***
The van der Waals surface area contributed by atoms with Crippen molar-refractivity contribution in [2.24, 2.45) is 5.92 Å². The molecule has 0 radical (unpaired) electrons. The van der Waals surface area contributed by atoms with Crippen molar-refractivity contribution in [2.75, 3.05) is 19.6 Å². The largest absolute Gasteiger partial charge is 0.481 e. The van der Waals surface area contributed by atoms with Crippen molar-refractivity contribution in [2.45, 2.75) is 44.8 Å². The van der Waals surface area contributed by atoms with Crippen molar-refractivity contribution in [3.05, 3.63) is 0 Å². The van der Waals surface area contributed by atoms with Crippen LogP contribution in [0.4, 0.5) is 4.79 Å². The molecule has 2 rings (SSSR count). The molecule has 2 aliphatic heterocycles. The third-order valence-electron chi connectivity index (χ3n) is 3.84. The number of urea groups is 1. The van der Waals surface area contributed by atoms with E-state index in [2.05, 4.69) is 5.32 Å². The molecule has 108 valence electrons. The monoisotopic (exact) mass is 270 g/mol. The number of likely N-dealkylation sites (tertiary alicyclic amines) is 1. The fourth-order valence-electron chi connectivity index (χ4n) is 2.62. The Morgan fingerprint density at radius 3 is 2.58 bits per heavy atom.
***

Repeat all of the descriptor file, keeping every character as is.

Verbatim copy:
The van der Waals surface area contributed by atoms with Crippen molar-refractivity contribution in [2.24, 2.45) is 5.92 Å². The molecule has 0 radical (unpaired) electrons. The van der Waals surface area contributed by atoms with Crippen molar-refractivity contribution in [2.75, 3.05) is 19.6 Å². The largest absolute Gasteiger partial charge is 0.481 e. The van der Waals surface area contributed by atoms with Crippen molar-refractivity contribution in [2.45, 2.75) is 44.8 Å². The van der Waals surface area contributed by atoms with Crippen molar-refractivity contribution in [3.05, 3.63) is 0 Å². The van der Waals surface area contributed by atoms with Crippen LogP contribution in [0.4, 0.5) is 4.79 Å². The molecule has 2 rings (SSSR count). The molecule has 2 aliphatic heterocycles. The third-order valence-electron chi connectivity index (χ3n) is 3.84. The number of urea groups is 1. The van der Waals surface area contributed by atoms with E-state index in [2.05, 4.69) is 5.32 Å². The molecule has 108 valence electrons. The monoisotopic (exact) mass is 270 g/mol. The number of likely N-dealkylation sites (tertiary alicyclic amines) is 1. The fourth-order valence-electron chi connectivity index (χ4n) is 2.62. The Morgan fingerprint density at radius 3 is 2.58 bits per heavy atom.